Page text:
Photography Exhibition Sydney with Slawo Plata at the Goethe Institute
If you’ve searched for photography exhibition Sydney then you’ll want to visit one of the most interesting in recent years. One of my many hobbies is photography, so I was very happy to receive an invitation from the Swiss Consulate to attend the launch of a photography exhibition Sydney ‘s East, from one of Switzerland’s lauded photographers, Mr Slawo Plata at the Goethe Institute.
Slawo’s passion is to digitally photograph people in remote regions in a way that gives us an enormous amount of information in an enhanced black and white photograph. He might take a thousand images a day for weeks with his cameras, lens and collection of batteries, in remote areas like Peru, Guatemala, Bangladesh and others, then spend months choosing the best one that conveys the most poignant information on the face of the subject or subjects, and in the environment around them.
Mr Slawo Plata, Renowned Photographer, speaking about his work at the launch of his photography exhibition Sydney at the Goethe Institute.
Looking at one of the pictures is like looking into a distant time, and the way Slawo has presented the captures will make some of you feel you are absorbing an encyclopedia through your eyes!
My regular thought as I explored the 40 images around the walls was “I didn’t know that!”
Many of the regions he visited did not trust foreigners and so much of the time was spent gaining their trust before being able to take any real life photos. The photographic evidence captured wild and dangerous areas, or areas where modern society would scarcely be able to believe people actually lived.
The launch night was amazing and the Goethe Institute, in conjunction with the Swiss Consulate, created a wonderful atmosphere with delicious Swiss wine and beer, as well as some tasty Swiss canapes. (I enjoyed the three types of wines and was fascinated to finally try a white Merlot – Bianco di Merlot from Ticino)
Slawo gave a short talk on his passion and also spent some time answering questions from the audience. It was great to hear his perspective.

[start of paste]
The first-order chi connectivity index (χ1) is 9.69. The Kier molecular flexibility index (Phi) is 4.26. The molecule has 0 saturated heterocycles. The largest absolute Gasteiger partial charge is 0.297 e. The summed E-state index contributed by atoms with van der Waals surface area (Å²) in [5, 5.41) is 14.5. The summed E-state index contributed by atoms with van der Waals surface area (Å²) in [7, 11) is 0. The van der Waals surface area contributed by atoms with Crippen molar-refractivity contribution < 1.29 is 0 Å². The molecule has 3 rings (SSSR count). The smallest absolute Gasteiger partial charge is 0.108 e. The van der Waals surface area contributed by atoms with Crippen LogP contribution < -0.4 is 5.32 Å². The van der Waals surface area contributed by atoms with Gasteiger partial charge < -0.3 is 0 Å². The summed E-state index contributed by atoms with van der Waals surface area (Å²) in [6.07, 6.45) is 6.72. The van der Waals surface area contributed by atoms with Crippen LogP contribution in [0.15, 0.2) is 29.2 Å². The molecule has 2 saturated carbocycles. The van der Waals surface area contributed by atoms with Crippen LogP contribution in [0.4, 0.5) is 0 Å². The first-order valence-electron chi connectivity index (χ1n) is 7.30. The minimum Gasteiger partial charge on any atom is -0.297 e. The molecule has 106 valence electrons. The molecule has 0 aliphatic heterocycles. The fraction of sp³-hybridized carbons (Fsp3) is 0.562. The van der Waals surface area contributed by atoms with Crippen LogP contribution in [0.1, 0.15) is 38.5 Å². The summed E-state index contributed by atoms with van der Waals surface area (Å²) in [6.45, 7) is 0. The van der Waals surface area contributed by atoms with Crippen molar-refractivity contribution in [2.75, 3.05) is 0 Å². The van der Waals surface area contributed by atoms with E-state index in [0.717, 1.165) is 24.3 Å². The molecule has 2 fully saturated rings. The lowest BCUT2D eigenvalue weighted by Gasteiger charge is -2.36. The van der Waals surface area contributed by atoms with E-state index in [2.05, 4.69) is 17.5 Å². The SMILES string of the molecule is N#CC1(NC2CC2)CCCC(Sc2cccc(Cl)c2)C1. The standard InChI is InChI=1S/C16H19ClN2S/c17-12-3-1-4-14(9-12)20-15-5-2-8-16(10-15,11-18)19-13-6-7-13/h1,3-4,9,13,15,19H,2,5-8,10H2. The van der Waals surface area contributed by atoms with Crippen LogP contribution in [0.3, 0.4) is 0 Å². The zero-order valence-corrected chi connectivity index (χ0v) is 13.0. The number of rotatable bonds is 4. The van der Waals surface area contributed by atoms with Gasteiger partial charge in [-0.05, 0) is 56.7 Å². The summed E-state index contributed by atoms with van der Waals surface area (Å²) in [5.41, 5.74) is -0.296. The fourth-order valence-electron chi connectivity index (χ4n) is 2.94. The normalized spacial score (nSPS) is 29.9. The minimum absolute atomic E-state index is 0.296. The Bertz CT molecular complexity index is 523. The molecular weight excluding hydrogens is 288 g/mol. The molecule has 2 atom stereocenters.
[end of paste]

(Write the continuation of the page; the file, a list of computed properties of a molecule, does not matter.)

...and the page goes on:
We were also honoured to meet with the Consul-General and Deputy Consul-General who enlivened us with interesting stories, and were the consummate hosts.
Here is what Slawo has to say about his work, from the Goethe Institute’s website:
“In our ultra-modern societies where technology dictates our lives and shapes our behavior, where change is continuous and the word friends rhymes with social networks, are we still aware of the existence of a world where people live off the land in houses they built with their own hands? Are we still conscious of this precious balance of the Nature that feeds us?
This world where men, women and children live in the tradition of their ancestors is vast and scattered across all continents. Nevertheless, a lifestyle based on the traditions and customs of previous generations is not synonymous with poverty or the rejection of the modern world. Worshiping the gods in one’s customs, weaving one’s clothes, raising livestock or making one’s soap are all inherited activities of a culture we all come from.
During the journeys I have made over the past seven years in the remote villages of various countries, I had the privilege of meeting fascinating people in their daily lives, in their approach to community and the vision they hold of their society. Their hospitality and open-mindedness allowed me to show, through this series of portraits and scenes of daily life, people living in remote and inaccessible areas, and though poor communities economically, they remain rich in their cultures based on traditions and sharing.
This exhibition is a tribute to those people who are proud to preserve the traditions of their ancestors and to make it a model for their children in order to live in a world where the precious balance between nature and mankind remains sustainable.”
If you have an interest in finding out how people around the world without modern conveniences live, I strongly urge you to visit the Goethe Institute and experience Slawo’s work before the 31st July 2015 (on a weekday). You can find out more from the Goethe Institute’s website here